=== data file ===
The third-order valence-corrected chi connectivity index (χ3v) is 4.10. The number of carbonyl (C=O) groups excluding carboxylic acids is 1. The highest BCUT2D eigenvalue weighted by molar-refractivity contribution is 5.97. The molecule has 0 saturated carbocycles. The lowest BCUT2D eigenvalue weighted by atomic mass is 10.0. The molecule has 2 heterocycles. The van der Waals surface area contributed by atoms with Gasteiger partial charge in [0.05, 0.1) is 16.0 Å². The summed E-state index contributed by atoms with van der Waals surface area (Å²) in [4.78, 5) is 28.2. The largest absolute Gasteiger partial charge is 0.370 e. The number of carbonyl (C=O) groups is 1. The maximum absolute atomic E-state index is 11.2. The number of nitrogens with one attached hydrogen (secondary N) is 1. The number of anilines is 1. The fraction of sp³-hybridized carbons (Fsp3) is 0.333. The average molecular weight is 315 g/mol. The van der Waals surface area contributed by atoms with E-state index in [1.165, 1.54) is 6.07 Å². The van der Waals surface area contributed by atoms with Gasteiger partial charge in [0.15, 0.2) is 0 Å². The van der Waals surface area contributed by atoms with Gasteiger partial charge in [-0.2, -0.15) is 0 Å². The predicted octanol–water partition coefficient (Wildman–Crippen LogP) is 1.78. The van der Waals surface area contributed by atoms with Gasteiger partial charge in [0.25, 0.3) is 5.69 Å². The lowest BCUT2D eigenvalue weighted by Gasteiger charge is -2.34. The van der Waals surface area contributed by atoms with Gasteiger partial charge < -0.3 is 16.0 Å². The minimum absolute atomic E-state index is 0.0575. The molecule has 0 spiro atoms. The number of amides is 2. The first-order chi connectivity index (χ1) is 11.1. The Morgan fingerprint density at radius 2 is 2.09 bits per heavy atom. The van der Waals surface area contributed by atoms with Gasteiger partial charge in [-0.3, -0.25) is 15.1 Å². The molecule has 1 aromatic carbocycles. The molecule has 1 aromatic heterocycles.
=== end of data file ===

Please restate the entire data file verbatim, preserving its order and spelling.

The third-order valence-corrected chi connectivity index (χ3v) is 4.10. The number of carbonyl (C=O) groups excluding carboxylic acids is 1. The highest BCUT2D eigenvalue weighted by molar-refractivity contribution is 5.97. The molecule has 0 saturated carbocycles. The lowest BCUT2D eigenvalue weighted by atomic mass is 10.0. The molecule has 2 heterocycles. The van der Waals surface area contributed by atoms with Gasteiger partial charge in [0.05, 0.1) is 16.0 Å². The summed E-state index contributed by atoms with van der Waals surface area (Å²) in [4.78, 5) is 28.2. The largest absolute Gasteiger partial charge is 0.370 e. The number of carbonyl (C=O) groups is 1. The maximum absolute atomic E-state index is 11.2. The number of nitrogens with one attached hydrogen (secondary N) is 1. The number of anilines is 1. The fraction of sp³-hybridized carbons (Fsp3) is 0.333. The average molecular weight is 315 g/mol. The van der Waals surface area contributed by atoms with E-state index in [1.165, 1.54) is 6.07 Å². The van der Waals surface area contributed by atoms with Gasteiger partial charge in [0.15, 0.2) is 0 Å². The van der Waals surface area contributed by atoms with Gasteiger partial charge in [-0.2, -0.15) is 0 Å². The predicted octanol–water partition coefficient (Wildman–Crippen LogP) is 1.78. The van der Waals surface area contributed by atoms with Gasteiger partial charge in [0.25, 0.3) is 5.69 Å². The lowest BCUT2D eigenvalue weighted by Gasteiger charge is -2.34. The van der Waals surface area contributed by atoms with Gasteiger partial charge < -0.3 is 16.0 Å². The minimum absolute atomic E-state index is 0.0575. The molecule has 0 spiro atoms. The number of amides is 2. The first-order chi connectivity index (χ1) is 11.1. The Morgan fingerprint density at radius 2 is 2.09 bits per heavy atom. The van der Waals surface area contributed by atoms with Gasteiger partial charge in [-0.3, -0.25) is 15.1 Å². The molecule has 1 aromatic carbocycles. The molecule has 1 aromatic heterocycles.